No two smiles look the same, nor do they have the same needs, so toothpaste shouldn’t be a one size fits all product. The good news: There’s a perfect toothpaste tailored to what’s going on in your mouth. We talked with top dentists to get their take on which toothpaste is best suited for every need, from someone with a sweet tooth to someone that wants a whiter smile. See which toothpaste is your smile’s perfect match.
Dental procedure aftercare
No one wants to have dental surgery, but you can make the recovery easier on yourself by properly taking care of your mouth while it’s healing. Dry sockets, canker sores, cold sores, and discomfort from braces or Invisalign deserve a little extra TLC.
The experts recommend: StellaLive VEGA Oral Pain Gel ($35)
Beverly Hills, CA cosmetic dentist Katherine Ahn Wallace, DDS loves the relatively new, innovative StellaLife products, which boast a ton of research to back them up. This gel helps accelerate healing, relieve pain and reduce swelling following dental procedures.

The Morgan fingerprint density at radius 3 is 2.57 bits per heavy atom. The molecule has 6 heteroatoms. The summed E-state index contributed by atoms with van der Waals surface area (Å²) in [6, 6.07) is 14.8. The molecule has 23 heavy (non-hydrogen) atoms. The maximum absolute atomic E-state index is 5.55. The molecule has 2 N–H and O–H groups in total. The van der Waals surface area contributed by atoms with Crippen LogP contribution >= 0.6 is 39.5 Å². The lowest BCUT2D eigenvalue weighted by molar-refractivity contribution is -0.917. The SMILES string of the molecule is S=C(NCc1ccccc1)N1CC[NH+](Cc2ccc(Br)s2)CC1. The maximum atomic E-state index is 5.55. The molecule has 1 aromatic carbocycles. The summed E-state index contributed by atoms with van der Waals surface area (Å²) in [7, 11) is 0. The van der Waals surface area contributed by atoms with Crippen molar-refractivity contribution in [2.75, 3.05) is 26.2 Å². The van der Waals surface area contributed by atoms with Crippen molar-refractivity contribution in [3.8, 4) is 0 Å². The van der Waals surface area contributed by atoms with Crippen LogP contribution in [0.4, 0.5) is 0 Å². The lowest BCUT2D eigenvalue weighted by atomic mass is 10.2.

For restoring gums
If you experience gum bleeding or other gum issues, Atlanta cosmetic dentist Ronald Goldstein, DDS says it’s important to visit your dentist “and step up your hygienist appointments to make sure your home care is sufficient enough to manage the problem.” He adds that it’s important to “do everything possible to protect the supporting bone underneath the bleeding gums.”
The experts recommend: Parodontax Active Gum Repair Toothpaste ($7)
“This mint-flavored toothpaste is especially effective for bleeding gums, and it also has fluoride that can help prevent decay by strengthening teeth,” says Dr. Goldstein. New York cosmetic dentist Irene Grafman, DDS, also recommends this toothpaste. She explains that it’s “gentle enough on your gums but inhibits bacterial growth to help restore your gums.” Dr. Grafman uses it herself with a Sonicare toothbrush “to loosen and remove bacterial biofilm and keep my teeth and gums healthy.”